“The Past”: A Poem (Editor’s Choice, Winter 2005)

We entered the shed
where you collected the sheep
and marked them on the back, you showed us
the gates where they passed through
and the exact spot where they were weighed,
but what we saw was just
rusty machinery and metal shreds,
the holes in the corrugated roof
that curled in the sky like an open can,
you realized that we were walking on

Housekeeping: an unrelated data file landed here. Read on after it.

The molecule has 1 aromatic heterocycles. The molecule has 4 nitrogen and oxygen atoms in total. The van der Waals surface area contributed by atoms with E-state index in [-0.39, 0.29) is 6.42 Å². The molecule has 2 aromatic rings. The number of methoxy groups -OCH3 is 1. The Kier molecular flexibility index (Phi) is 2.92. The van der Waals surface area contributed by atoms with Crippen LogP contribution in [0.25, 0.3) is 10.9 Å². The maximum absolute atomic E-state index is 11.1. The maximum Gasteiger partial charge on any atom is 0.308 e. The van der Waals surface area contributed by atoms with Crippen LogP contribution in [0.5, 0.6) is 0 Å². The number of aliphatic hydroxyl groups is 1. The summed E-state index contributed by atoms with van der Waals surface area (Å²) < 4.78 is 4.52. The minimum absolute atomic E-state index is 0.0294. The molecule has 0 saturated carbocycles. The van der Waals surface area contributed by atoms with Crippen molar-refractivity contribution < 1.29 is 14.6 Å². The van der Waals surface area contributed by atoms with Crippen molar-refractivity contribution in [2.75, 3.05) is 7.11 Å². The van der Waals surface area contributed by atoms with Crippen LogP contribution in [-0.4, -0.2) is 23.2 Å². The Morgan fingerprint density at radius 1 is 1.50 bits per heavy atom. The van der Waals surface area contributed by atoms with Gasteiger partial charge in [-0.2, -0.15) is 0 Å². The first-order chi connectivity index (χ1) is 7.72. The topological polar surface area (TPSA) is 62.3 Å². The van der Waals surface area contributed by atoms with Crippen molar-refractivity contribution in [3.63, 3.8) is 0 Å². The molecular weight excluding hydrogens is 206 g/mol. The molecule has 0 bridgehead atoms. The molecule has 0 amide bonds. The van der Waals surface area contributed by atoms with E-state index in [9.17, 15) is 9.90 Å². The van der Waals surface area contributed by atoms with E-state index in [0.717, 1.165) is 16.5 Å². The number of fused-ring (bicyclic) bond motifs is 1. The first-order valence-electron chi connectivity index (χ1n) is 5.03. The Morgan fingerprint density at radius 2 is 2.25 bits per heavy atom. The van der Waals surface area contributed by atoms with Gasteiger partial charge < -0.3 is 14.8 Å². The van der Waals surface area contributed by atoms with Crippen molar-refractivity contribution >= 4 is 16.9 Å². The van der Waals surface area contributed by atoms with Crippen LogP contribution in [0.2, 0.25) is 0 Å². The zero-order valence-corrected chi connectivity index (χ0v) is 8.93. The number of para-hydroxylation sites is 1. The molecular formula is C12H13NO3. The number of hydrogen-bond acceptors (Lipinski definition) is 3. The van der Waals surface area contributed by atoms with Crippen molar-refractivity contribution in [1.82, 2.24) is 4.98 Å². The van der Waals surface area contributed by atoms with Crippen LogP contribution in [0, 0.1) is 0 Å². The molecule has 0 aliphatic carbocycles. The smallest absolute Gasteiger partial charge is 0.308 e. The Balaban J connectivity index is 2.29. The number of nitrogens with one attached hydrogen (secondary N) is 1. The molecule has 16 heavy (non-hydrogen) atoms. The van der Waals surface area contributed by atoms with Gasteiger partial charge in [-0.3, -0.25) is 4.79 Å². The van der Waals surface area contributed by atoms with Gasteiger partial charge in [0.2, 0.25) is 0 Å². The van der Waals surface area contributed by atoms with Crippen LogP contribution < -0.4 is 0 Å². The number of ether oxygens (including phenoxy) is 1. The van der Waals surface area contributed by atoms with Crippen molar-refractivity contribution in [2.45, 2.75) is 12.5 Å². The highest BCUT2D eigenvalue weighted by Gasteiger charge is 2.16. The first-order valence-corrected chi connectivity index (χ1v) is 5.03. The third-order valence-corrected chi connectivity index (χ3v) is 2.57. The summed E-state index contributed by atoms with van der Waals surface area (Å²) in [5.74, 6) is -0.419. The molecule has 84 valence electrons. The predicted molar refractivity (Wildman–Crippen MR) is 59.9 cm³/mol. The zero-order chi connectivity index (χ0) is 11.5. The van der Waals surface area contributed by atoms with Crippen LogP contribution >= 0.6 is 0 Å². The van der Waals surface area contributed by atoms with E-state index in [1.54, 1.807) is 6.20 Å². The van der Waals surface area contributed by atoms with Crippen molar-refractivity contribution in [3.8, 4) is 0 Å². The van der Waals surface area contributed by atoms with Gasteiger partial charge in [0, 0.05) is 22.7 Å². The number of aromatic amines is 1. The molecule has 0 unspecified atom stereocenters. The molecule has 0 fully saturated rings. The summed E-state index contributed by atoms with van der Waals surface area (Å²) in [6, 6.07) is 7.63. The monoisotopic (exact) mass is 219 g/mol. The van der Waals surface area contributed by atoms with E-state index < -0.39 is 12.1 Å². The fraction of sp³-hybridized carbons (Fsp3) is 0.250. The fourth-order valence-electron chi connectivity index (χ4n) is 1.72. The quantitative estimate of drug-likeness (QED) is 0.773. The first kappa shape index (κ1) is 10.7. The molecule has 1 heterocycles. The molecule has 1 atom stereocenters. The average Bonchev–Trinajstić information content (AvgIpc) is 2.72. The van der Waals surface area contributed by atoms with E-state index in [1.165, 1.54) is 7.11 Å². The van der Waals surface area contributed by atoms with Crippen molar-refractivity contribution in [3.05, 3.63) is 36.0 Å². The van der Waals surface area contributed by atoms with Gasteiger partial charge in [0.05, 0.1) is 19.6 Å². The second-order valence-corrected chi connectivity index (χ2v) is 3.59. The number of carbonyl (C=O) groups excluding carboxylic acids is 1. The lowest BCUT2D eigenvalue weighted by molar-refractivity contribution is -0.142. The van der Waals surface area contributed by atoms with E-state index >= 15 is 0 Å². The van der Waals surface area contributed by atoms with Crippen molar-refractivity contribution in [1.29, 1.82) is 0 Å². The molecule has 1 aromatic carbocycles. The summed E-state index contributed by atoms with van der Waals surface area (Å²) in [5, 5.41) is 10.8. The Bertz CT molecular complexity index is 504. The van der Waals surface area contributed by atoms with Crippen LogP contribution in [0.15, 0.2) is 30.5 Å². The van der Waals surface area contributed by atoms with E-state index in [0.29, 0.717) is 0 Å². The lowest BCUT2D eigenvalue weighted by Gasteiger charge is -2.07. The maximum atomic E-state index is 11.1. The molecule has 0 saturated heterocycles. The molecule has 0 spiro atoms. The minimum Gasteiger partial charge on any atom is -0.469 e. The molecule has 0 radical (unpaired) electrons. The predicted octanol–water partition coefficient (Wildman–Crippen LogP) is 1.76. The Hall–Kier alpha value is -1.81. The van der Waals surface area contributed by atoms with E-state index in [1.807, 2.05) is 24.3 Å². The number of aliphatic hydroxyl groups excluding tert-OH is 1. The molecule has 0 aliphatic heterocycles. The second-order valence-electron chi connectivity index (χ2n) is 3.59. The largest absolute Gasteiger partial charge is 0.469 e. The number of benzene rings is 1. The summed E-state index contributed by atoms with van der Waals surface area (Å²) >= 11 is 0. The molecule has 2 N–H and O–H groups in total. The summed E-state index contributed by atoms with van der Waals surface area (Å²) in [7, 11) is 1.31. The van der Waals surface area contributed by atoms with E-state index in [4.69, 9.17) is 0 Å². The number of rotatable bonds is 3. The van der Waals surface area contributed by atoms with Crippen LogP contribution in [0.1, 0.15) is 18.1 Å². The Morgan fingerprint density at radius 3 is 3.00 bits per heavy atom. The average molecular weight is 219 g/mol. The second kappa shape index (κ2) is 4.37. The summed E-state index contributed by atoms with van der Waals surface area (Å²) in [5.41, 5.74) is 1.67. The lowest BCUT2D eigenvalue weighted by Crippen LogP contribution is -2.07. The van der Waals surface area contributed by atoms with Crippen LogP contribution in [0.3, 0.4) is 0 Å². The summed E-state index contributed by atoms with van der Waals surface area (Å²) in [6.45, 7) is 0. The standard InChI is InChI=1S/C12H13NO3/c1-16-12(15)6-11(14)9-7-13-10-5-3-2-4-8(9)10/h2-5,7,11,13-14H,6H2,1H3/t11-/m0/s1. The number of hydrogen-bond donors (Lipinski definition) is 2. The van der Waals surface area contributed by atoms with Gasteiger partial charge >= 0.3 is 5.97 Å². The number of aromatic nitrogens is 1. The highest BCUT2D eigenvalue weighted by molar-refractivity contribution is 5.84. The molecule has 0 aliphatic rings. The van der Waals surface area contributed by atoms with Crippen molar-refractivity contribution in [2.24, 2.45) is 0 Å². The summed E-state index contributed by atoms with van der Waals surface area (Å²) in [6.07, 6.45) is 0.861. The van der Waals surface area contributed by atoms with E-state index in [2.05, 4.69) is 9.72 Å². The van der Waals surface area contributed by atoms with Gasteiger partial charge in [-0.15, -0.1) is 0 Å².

the sheep's dung, still here, unremoved,
unbelievable, you said, look at all
that's been left of years of hard work --
with your stick you tapped
what was now dusty rose-brown turf,
our soles on the tangible, perfectly solid, layered
tight skin of your past.

Roads and houses we have left,
the day's same itineraries and landmarks,
the slab of stone where they collected your milk
now covered by nettles and weeds,
you remembered the precise
movement of your hip when you hauled
the milk churns onto the van,
we love re-describing our routes, our words
like dragonflies never leaving their pond,
our voices laces
looking for stones and hearts to tie up.

Scroll to Top